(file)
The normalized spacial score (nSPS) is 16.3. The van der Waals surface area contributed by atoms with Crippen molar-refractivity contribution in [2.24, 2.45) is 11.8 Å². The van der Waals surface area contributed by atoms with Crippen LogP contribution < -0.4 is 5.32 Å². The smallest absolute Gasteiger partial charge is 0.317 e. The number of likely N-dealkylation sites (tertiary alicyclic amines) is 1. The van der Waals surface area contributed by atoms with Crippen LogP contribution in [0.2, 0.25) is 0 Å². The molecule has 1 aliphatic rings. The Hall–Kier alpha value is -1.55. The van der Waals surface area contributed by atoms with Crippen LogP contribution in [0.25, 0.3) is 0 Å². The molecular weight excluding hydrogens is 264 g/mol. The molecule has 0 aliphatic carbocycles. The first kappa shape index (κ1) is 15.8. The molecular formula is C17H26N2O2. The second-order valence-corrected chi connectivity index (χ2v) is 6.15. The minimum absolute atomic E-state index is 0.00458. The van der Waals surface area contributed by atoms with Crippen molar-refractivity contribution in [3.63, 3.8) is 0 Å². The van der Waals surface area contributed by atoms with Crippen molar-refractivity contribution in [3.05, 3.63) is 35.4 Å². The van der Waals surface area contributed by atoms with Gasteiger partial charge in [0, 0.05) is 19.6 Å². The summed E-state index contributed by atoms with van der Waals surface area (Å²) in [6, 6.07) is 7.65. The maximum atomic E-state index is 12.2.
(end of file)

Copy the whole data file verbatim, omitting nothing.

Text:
The normalized spacial score (nSPS) is 16.3. The van der Waals surface area contributed by atoms with Crippen molar-refractivity contribution in [2.24, 2.45) is 11.8 Å². The van der Waals surface area contributed by atoms with Crippen LogP contribution < -0.4 is 5.32 Å². The smallest absolute Gasteiger partial charge is 0.317 e. The number of likely N-dealkylation sites (tertiary alicyclic amines) is 1. The van der Waals surface area contributed by atoms with Crippen LogP contribution in [0.2, 0.25) is 0 Å². The molecule has 1 aliphatic rings. The Hall–Kier alpha value is -1.55. The van der Waals surface area contributed by atoms with Crippen LogP contribution in [0.25, 0.3) is 0 Å². The molecular weight excluding hydrogens is 264 g/mol. The molecule has 0 aliphatic carbocycles. The first kappa shape index (κ1) is 15.8. The molecular formula is C17H26N2O2. The second-order valence-corrected chi connectivity index (χ2v) is 6.15. The minimum absolute atomic E-state index is 0.00458. The van der Waals surface area contributed by atoms with Crippen molar-refractivity contribution in [3.63, 3.8) is 0 Å². The van der Waals surface area contributed by atoms with Crippen molar-refractivity contribution in [3.05, 3.63) is 35.4 Å². The van der Waals surface area contributed by atoms with Gasteiger partial charge in [0, 0.05) is 19.6 Å². The summed E-state index contributed by atoms with van der Waals surface area (Å²) in [6, 6.07) is 7.65. The maximum atomic E-state index is 12.2.